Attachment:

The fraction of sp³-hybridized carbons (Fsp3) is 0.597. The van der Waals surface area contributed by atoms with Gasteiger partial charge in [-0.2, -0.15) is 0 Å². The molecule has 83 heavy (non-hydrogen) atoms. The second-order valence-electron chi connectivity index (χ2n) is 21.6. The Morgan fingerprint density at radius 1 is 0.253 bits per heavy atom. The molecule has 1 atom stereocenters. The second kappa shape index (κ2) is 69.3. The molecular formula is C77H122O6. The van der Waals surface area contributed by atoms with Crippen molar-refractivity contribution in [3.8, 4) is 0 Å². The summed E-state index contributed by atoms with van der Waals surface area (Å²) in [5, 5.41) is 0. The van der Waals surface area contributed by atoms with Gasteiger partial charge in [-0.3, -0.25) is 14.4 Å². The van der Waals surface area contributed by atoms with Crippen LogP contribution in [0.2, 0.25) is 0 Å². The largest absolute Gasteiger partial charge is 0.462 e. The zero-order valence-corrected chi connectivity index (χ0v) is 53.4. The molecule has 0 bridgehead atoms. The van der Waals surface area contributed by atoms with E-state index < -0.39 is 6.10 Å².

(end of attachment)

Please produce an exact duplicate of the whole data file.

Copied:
The fraction of sp³-hybridized carbons (Fsp3) is 0.597. The van der Waals surface area contributed by atoms with Gasteiger partial charge in [-0.2, -0.15) is 0 Å². The molecule has 83 heavy (non-hydrogen) atoms. The second-order valence-electron chi connectivity index (χ2n) is 21.6. The Morgan fingerprint density at radius 1 is 0.253 bits per heavy atom. The molecule has 1 atom stereocenters. The second kappa shape index (κ2) is 69.3. The molecular formula is C77H122O6. The van der Waals surface area contributed by atoms with Crippen molar-refractivity contribution in [3.8, 4) is 0 Å². The summed E-state index contributed by atoms with van der Waals surface area (Å²) in [5, 5.41) is 0. The van der Waals surface area contributed by atoms with Gasteiger partial charge in [-0.3, -0.25) is 14.4 Å². The van der Waals surface area contributed by atoms with Crippen LogP contribution in [0.2, 0.25) is 0 Å². The largest absolute Gasteiger partial charge is 0.462 e. The zero-order valence-corrected chi connectivity index (χ0v) is 53.4. The molecule has 0 bridgehead atoms. The van der Waals surface area contributed by atoms with E-state index < -0.39 is 6.10 Å².